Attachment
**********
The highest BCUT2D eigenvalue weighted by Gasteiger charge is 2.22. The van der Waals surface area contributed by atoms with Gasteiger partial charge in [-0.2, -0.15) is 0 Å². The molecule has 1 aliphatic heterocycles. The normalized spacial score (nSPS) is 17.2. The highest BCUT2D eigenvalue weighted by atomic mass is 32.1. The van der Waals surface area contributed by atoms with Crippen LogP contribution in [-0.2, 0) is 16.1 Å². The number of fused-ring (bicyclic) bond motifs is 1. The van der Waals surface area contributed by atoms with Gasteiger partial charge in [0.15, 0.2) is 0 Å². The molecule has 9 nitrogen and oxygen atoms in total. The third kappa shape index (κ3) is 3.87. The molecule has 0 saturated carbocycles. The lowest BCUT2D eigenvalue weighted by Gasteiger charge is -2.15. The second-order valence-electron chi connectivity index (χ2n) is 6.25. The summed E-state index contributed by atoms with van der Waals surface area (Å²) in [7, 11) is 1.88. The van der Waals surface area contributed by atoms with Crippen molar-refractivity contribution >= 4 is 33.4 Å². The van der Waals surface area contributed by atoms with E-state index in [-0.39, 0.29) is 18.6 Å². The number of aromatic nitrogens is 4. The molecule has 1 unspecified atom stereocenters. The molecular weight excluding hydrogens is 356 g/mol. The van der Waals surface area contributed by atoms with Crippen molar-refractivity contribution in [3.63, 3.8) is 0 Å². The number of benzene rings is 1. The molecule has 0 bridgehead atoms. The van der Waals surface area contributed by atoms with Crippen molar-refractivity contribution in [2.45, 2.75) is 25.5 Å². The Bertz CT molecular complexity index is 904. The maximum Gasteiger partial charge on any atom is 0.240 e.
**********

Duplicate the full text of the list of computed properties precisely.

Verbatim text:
The highest BCUT2D eigenvalue weighted by Gasteiger charge is 2.22. The van der Waals surface area contributed by atoms with Gasteiger partial charge in [-0.2, -0.15) is 0 Å². The molecule has 1 aliphatic heterocycles. The normalized spacial score (nSPS) is 17.2. The highest BCUT2D eigenvalue weighted by atomic mass is 32.1. The van der Waals surface area contributed by atoms with Crippen LogP contribution in [-0.2, 0) is 16.1 Å². The number of fused-ring (bicyclic) bond motifs is 1. The van der Waals surface area contributed by atoms with Gasteiger partial charge in [0.15, 0.2) is 0 Å². The molecule has 9 nitrogen and oxygen atoms in total. The third kappa shape index (κ3) is 3.87. The molecule has 0 saturated carbocycles. The lowest BCUT2D eigenvalue weighted by Gasteiger charge is -2.15. The second-order valence-electron chi connectivity index (χ2n) is 6.25. The summed E-state index contributed by atoms with van der Waals surface area (Å²) in [7, 11) is 1.88. The van der Waals surface area contributed by atoms with Crippen molar-refractivity contribution >= 4 is 33.4 Å². The van der Waals surface area contributed by atoms with E-state index in [-0.39, 0.29) is 18.6 Å². The number of aromatic nitrogens is 4. The molecule has 1 unspecified atom stereocenters. The molecular weight excluding hydrogens is 356 g/mol. The van der Waals surface area contributed by atoms with Crippen molar-refractivity contribution in [3.63, 3.8) is 0 Å². The number of benzene rings is 1. The molecule has 0 bridgehead atoms. The van der Waals surface area contributed by atoms with Crippen molar-refractivity contribution in [2.45, 2.75) is 25.5 Å². The Bertz CT molecular complexity index is 904. The maximum Gasteiger partial charge on any atom is 0.240 e.